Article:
As students of 450 know, not all nonstandard contracts are designed to establish or maintain market power. That, indeed, is one of the central messages of Oliver Williamson’s work:

Transactions that are subject to ex post opportunism will benefit if appropriate safeguards can be devised ex ante

This is useful to keep in mind as we watch the antitrust suit against seed-giant Monsanto that is unfolding in America’s heartland. The case speaks to managerial v. entrepreneurial capitalism, contracting for innovation, and the role of a non-standard contract.

Monsanto has been quite generous with its intellectual property, licensing it out to both competitors and seed manufacturers alike since it first entered the biotech seed market with a huge investment in the 1990s. The seed industry is heavily dependent on the innovations that expensive research & development yields. High-tech advances in improving the resilience, yield and herbicide resistance of mainstay crops have generated significant results along with a set of widely-licensed gene patents that are used in most soybean and corn crops grown in the U.S. today. That Monsanto, one of the most significant contributors to this research, has placed conditions on the use of its intellectual property or charges for access to its property is neither extraordinary nor problematic: Licensing agreements are complicated affairs, running into the dozens of pages, and they always preserve a range of protections for the patent holder.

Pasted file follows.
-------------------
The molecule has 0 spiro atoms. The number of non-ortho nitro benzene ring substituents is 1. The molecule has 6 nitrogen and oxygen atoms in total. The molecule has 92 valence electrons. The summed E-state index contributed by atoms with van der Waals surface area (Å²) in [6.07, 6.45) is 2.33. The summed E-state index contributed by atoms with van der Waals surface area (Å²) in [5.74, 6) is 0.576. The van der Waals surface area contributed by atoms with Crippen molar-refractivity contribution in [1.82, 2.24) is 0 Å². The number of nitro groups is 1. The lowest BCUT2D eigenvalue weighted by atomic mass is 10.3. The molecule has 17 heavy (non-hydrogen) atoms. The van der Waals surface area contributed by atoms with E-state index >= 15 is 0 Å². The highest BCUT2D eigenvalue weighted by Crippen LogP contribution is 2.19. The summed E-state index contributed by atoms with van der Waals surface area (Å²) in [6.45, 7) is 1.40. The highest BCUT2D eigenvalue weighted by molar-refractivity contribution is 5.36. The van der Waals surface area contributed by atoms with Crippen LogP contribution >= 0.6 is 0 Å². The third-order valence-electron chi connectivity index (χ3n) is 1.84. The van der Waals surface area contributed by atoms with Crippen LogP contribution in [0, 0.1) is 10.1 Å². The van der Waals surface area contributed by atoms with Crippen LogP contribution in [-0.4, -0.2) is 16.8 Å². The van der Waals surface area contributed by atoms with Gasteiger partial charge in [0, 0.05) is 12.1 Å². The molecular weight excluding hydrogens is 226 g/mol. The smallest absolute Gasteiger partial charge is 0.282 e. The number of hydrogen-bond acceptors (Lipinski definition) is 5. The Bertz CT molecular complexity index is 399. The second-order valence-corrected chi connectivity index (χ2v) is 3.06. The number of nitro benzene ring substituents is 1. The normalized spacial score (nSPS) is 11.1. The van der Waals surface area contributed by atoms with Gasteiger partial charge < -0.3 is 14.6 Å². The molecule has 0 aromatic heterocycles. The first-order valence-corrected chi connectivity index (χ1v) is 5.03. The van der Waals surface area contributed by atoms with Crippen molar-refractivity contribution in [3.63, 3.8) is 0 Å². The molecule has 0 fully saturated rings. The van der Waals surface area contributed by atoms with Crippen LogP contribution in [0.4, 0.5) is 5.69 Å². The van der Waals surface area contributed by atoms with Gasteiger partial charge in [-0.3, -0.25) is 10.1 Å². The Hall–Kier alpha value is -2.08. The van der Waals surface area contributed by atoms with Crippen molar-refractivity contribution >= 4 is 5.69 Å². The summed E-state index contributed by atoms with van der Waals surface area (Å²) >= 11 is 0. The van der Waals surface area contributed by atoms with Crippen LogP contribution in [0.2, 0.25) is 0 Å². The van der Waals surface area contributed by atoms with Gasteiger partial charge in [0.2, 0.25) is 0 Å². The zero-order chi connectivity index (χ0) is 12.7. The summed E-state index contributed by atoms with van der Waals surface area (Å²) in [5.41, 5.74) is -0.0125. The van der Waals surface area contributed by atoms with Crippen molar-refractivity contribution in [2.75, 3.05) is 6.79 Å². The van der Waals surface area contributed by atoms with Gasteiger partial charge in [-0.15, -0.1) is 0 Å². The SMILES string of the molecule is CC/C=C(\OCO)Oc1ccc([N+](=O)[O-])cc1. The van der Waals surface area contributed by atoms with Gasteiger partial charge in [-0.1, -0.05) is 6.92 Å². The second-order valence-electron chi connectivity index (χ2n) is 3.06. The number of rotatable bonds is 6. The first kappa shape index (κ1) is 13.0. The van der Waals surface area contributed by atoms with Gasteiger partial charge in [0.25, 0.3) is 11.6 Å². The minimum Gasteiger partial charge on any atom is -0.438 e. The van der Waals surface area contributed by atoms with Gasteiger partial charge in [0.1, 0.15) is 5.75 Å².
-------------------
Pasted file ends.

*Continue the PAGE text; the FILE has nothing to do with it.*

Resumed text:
So, why are these restrictions in place?

The restrictions aren’t there because Monsanto unilaterally insists on them or foists them, unwanted, on their licensees. Rather, each is a negotiated term and is there because the licensee wanted it there when the contract was negotiated. The logic is simple: For each additional bit of access to Monsanto’s property, licensees are charged a price. If they really want the access, they negotiate their license accordingly and pay for the right; if not, the contract may include terms specifically limiting the scope of use—and the negotiated price will reflect the restriction.

Here’s the full story.

On the heels of yesterday’s class, a more pithy discussion of contracting for information would be difficult to find. Look for this case on the final.